Reforming Bail Reform is Long Overdue

Frank Abrokwa was arrested late last month for throwing waste into the face of a woman waiting for a subway in the Bronx. Last year, he shouted antisemitic slurs and spat on a Jewish man in Crown Heights.

Released the day of his arrest, he was caught the very next day for allegedly shoplifting at a hardware store and threatening employees with a screwdriver. Police sources told the New York Post that Abrokwa has 22 prior unsealed arrests dating back to 1999, aside from dozens of sealed arrests.

The accused is now free again on “supervised release,” which the Brooklyn District Attorney says is the most he could ask for under the current New York State bail reform law.

Coming on the heels of the recent subway shoving death of one woman and the stabbing death of another in Chinatown, which murders, themselves, followed the shooting deaths of two NYPD officers and the killing of a teenage fast food worker in Upper Manhattan, the releases of Mr. Abrokwa have given new fuel to demands to reform New York’s bail reform law.

In 2020, the state eliminated cash bail for most misdemeanor and non-violent felony charges. The impetus for the new law was understandable. Before it was enacted, thousands of New Yorkers languished in jail without being convicted of a crime simply because they could not afford to pay bail. Overall, bail reform lessened the role of cash bail in New York’s criminal legal system and led to significantly fewer people behind bars.

But the law doesn’t allow a judge to set bail for a person accused of a relatively minor crime even when the accused’s record indicates that he is a recidivist criminal and may pose a danger to society.

That year, after the bail reform law was enacted, we editorialized that, while “reasonable prison reform, including requiring that bail not be set for people accused of truly minor crimes … is a worthy idea … [it] can be achieved without people who are reasonably considered dangerous to others being released against a judge’s better judgment.”

And the yield of the bail reform law is disturbingly illuminating, as Mr. Abrokwa’s case shows.

Although the degree of bail reform’s impact on rising crime in New York can’t be easily identified, major crime in New York City has in fact skyrocketed. As reported by our correspondent Reuvain Borchardt in these pages last week, last month alone saw a sizable increase in every major-crime category as compared with February 2021, according to the NYPD.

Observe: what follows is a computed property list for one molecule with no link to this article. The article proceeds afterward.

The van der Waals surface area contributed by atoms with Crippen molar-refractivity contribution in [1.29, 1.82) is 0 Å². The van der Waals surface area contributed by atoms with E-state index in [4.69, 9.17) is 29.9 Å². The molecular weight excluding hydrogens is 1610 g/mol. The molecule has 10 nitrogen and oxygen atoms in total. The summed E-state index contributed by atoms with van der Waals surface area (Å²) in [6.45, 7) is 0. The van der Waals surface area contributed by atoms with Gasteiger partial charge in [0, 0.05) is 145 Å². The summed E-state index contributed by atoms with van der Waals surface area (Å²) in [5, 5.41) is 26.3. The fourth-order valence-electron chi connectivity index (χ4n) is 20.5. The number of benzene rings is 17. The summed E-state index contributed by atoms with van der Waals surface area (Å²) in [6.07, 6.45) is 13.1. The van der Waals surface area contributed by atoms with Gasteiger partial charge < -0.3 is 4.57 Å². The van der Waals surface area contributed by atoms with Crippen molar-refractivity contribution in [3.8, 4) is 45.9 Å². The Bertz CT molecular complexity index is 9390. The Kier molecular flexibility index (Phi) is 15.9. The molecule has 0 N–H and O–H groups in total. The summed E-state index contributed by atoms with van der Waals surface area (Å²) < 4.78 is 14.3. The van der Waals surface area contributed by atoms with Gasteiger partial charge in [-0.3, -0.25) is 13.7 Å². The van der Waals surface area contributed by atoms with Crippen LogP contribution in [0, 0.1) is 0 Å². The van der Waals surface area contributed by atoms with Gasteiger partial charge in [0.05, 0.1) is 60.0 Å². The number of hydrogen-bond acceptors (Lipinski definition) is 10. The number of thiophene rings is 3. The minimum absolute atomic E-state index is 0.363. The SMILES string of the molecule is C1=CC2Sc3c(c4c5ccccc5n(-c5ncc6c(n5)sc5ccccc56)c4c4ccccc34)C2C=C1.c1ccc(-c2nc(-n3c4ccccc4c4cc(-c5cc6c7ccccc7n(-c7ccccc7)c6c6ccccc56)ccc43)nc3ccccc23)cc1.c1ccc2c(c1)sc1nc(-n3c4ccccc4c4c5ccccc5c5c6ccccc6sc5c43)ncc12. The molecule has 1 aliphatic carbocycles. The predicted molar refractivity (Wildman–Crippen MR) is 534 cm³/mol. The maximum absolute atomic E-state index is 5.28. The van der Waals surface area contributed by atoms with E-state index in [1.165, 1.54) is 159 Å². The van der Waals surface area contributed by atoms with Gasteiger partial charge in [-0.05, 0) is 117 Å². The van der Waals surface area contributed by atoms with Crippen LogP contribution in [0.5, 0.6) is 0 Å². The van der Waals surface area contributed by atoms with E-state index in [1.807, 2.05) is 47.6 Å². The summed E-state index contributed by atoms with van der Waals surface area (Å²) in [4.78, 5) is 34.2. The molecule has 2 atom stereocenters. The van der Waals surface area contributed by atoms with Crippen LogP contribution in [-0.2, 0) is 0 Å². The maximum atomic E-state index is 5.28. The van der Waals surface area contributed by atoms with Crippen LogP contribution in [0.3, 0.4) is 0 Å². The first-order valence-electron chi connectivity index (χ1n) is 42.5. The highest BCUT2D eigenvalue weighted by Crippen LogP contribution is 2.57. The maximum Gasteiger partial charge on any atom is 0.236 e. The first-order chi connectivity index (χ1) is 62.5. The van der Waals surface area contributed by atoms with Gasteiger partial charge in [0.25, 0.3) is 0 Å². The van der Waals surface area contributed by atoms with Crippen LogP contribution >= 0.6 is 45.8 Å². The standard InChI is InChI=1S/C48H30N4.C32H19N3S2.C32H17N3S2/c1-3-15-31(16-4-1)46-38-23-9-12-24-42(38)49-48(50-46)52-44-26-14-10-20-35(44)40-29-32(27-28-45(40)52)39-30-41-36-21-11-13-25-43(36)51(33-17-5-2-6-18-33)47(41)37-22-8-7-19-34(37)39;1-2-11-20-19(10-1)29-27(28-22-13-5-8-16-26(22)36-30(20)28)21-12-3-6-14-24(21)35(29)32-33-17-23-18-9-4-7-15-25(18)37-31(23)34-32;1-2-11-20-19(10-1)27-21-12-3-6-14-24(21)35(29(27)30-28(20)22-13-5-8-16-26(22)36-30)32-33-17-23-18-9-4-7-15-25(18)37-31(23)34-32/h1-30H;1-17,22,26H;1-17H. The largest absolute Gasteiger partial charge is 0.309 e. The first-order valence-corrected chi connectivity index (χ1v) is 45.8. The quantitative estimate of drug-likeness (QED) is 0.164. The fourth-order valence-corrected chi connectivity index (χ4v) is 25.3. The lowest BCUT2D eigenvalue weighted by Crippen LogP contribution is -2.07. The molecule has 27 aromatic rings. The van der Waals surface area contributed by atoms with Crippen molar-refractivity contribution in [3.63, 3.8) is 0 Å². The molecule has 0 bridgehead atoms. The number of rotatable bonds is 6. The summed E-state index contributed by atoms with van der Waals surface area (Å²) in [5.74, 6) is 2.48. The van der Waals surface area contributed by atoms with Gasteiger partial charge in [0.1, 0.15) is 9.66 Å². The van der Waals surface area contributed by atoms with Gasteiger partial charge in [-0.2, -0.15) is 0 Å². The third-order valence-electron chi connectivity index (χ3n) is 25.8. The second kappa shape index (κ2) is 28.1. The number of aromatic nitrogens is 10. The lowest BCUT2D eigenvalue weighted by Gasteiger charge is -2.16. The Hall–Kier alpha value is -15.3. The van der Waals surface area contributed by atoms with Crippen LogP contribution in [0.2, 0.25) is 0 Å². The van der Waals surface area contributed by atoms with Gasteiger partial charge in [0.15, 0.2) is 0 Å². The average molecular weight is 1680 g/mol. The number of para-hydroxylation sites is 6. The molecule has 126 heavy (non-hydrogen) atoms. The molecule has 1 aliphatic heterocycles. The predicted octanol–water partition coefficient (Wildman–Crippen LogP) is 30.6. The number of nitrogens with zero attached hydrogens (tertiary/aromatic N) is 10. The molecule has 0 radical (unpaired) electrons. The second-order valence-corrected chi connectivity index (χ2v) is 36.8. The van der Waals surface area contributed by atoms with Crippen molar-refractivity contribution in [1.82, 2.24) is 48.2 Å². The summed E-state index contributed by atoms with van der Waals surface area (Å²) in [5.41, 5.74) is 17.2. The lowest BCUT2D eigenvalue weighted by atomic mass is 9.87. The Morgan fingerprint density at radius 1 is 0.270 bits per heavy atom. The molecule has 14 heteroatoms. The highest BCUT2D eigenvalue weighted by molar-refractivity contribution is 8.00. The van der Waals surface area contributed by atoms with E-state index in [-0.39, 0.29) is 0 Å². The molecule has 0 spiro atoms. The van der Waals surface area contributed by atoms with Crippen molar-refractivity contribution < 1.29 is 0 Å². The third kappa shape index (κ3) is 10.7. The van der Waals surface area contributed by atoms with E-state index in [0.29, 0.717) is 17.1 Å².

The spike was led by auto theft, robbery, burglary, felony assault and murder. Hate-crime complaints also soared last month, with a 189% increase from the period of Feb. 1 to Feb. 27 compared with the same period last year. Complaints of antisemitic incidents increased by more than 400%, from 11 to 56. Complaints of anti-Asian incidents rose 125%, from four to nine; and anti-Black incidents doubled, from eight to sixteen.

In New York City between July 1, 2020 and June 30, 2021, 26,535 people were arrested for a felony. Fully 69% of them had a prior conviction or a pending case. 4,062 of these defendants were released under the current bail law; 1,737, or 43%, of them were rearrested while their cases were pending.

Mayor Eric Adams, a former NYPD captain who won election last November after a campaign largely focused on public safety, has announced initiatives to combat subway and gun crime, including barring homeless people from living in the subway system, and bringing back a modified version of an anti-gun NYPD unit that was disbanded under former Mayor Bill de Blasio and former Police Commissioner Dermot Shea.

Most importantly, Mayor Adams has also sought, so far unsuccessfully, to get state legislators to agree to further rollbacks of the 2019 law that restricted judges’ abilities to impose cash bail.

After the most recent release of Mr. Abrokwa, Mayor Adams said, “This individual should not be out on the streets of New York and his release shows the scope of changes that we need to make in order to keep New Yorkers safe.” He went on to blame “a failed mental health system, a failed housing and support system, and failing criminal justice laws that allow someone with a history of violence who poses a clear threat to public safety to just walk out of court.”

The Mayor is right. And we implore the legislature in Albany to recognize that fact and fix a well intentioned but poorly written law — for the sake of protecting New York’s innocent residents.

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